I have spent the past two weeks trying to find a local company which uses Priority and is prepared to participate in the pilot study for my doctoral research. I did find one company (not local) but it turns out that there are only three users in this company and the wife of the person with whom I have to talk is expecting give birth any minute (she finally gave birth on Tuesday). I remembered that someone who used to work with me years ago now works for a company which also uses Priority; I found their phone number and have been dialing it for several days, but receiving no answer. In short, I was getting exceedingly frustrated with the entire exercise.
Yesterday I received a phone call from another ex-colleague, someone with whom I developed several of the key concepts for my company during the mid-90s (obviously pre-Priority). He has wandered from company to company but has always remembered our time together as important. He tells me that he has recently started work with a company which is situated within walking distance from where I normally work; they use Priority but badly. He wishes that I come and consult for them.
I agreed but also mentioned my doctoral research; this person was only too pleased to volunteer his company. This might be seen as a quid pro quo, but anyway I would have gone and talked to them for a few hours, regardless of any payback. Of course, should this become a more permanent arrangement, then it would be with payment. If indeed this company is situated within walking distance, then all sorts of possibilities open up.
In the early evening, I checked my email; there were two very important letters awaiting me. The first was from the organisers of the conference to be held in May - my paper has been accepted! The paper was sent to three academics for peer review and their comments were attached to the acceptance notice. These very much upset me when I first read them although a second reading made things clearer. I was writing what was described to me as a position paper: based more on my opinions and less academic. The reviewers thought that the paper should be academic, first and last, and criticised my inclusion of opinions. After a night's rumination, it seems that what they were expecting was a shortened version of my research proposal, which includes such formalities as hypotheses and methodology.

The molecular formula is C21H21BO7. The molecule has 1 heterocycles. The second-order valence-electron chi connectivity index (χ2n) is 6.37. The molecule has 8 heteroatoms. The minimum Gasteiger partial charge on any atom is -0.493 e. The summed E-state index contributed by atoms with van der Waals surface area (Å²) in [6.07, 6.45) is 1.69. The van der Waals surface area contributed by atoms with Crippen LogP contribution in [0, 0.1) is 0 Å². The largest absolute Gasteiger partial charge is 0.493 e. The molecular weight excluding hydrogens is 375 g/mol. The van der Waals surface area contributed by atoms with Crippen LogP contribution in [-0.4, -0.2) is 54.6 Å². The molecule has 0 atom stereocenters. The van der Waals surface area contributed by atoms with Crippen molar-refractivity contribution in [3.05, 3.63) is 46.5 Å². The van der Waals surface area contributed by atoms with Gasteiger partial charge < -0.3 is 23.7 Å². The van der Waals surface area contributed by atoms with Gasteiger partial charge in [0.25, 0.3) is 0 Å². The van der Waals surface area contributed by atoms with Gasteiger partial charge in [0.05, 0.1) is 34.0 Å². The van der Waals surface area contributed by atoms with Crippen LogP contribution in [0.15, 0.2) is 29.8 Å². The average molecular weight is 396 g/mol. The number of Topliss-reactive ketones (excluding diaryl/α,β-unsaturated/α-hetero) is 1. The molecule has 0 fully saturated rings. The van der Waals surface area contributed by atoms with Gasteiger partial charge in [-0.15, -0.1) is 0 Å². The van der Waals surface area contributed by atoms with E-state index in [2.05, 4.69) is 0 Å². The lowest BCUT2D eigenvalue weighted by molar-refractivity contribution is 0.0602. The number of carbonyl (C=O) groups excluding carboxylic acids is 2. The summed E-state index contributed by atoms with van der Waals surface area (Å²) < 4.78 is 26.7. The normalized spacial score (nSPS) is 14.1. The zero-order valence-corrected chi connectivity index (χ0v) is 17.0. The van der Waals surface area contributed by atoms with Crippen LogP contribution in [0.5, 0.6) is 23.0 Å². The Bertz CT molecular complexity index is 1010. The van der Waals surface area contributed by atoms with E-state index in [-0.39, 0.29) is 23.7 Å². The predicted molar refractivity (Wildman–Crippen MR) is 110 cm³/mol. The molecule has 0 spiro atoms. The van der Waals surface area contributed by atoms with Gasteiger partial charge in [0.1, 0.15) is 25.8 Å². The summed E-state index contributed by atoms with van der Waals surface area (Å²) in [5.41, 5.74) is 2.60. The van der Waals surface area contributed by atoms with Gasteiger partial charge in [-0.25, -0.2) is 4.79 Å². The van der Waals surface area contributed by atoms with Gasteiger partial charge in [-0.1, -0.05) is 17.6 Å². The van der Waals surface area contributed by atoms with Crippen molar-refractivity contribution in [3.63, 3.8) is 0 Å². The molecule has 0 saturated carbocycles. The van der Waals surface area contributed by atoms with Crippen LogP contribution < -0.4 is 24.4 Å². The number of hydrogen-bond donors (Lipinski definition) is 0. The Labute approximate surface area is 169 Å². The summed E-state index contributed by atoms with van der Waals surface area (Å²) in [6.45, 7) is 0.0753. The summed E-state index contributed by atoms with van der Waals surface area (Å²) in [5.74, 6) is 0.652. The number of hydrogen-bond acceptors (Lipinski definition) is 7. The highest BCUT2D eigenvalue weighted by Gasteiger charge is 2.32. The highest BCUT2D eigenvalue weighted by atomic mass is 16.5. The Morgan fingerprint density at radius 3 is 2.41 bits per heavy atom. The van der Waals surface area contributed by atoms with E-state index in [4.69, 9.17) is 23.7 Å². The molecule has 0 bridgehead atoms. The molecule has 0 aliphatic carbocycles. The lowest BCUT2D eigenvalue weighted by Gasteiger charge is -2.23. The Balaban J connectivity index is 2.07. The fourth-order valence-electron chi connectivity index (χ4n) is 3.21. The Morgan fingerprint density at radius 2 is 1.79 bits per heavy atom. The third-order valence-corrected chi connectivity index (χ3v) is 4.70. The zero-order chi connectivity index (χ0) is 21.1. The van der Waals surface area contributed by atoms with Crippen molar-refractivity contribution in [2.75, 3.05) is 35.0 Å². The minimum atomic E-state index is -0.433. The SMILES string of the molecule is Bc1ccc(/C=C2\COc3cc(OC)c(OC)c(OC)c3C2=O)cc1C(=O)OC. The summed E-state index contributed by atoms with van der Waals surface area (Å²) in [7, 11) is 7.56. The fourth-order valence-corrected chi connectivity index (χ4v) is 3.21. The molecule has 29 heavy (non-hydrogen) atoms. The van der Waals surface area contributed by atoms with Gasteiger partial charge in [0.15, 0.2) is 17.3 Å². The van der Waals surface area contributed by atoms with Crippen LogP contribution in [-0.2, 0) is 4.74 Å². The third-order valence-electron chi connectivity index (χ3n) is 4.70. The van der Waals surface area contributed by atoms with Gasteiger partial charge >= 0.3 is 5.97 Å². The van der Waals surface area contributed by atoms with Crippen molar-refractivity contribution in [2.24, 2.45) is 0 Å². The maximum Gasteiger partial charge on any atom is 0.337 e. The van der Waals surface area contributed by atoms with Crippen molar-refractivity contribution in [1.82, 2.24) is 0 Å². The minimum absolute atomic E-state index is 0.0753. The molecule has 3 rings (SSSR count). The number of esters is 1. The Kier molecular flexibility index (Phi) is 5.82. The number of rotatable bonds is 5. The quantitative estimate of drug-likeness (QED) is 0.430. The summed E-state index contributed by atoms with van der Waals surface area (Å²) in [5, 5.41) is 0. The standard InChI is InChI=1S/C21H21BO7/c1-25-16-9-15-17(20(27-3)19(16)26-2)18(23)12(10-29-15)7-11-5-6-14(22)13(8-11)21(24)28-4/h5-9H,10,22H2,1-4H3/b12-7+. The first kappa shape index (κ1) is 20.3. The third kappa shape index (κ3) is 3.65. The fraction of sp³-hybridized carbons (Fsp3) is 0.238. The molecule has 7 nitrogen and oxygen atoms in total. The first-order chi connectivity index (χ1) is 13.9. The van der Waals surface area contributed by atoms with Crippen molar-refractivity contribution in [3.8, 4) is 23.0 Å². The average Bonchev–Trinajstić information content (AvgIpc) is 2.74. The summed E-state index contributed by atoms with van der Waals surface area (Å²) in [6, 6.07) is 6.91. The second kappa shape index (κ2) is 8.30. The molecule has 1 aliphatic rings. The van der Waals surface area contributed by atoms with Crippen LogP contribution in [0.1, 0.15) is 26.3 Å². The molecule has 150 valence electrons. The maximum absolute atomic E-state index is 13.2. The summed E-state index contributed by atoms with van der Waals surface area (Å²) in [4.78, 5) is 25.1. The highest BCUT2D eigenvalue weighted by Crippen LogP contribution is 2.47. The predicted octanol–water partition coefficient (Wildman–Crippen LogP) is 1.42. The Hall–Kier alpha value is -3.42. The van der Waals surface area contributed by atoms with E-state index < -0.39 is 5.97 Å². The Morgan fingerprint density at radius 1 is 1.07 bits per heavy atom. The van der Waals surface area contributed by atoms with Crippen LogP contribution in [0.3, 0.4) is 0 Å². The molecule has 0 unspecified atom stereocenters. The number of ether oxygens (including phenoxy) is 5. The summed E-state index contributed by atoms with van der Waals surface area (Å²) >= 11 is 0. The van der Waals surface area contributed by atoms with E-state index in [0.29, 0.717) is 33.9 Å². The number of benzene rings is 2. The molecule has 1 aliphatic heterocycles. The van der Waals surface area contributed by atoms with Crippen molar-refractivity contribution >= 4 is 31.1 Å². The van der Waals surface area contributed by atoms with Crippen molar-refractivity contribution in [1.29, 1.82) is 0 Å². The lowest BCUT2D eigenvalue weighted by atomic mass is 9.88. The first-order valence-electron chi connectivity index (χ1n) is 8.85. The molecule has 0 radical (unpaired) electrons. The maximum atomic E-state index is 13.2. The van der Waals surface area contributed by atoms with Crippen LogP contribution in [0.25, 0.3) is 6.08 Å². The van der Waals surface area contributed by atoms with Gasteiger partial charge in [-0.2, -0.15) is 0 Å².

I have two weeks in which to create a new version of my paper which should address the comments from the reviewers. This could mean simply adding material at the end of the paper or it could mean almost completely rewriting it. Another option is creating a condensed version of the research proposal. Unfortunately, it is now the weekend, and although I wrote to the conference's co-organiser, Dr Felienne Hermans, for guidance this morning, she may not reply until Monday, which means that two valuable days might be lost.
I considered posing a question at the Academia Stack Exchange, but after writing the question, I discovered that it was a near duplicate of a previously asked question: What changes after peer review but prior to final submission are acceptable? Some of the answers were:
- Following the acceptance of a paper, I would not make any changes that go beyond "editorial"—that is, improving the grammar, or adding a recently published citation. These do not change the "technical" content of the paper.
- If you receive reviews, no matter of what sort, but so that the editor allows you revisions, you should make the revisions necessary to sort out the problems.
I think that the best response would be to add the research questions and some of the hypotheses, thus improving the academic strength of the paper. I can add a fair amount of material without exceeding the maximum length - I only have two pages, but the font is Times New Roman 10 pts, which is fairly small.
Thus this coming week is going to be very busy: revising the paper, consulting, working on the pilot study ... and let us not forget, the day job which this week includes another trip to Lod with regard to Imos and a trip to Haifa (more Imos and consulting). Maybe on Thursday I will get to the three man company.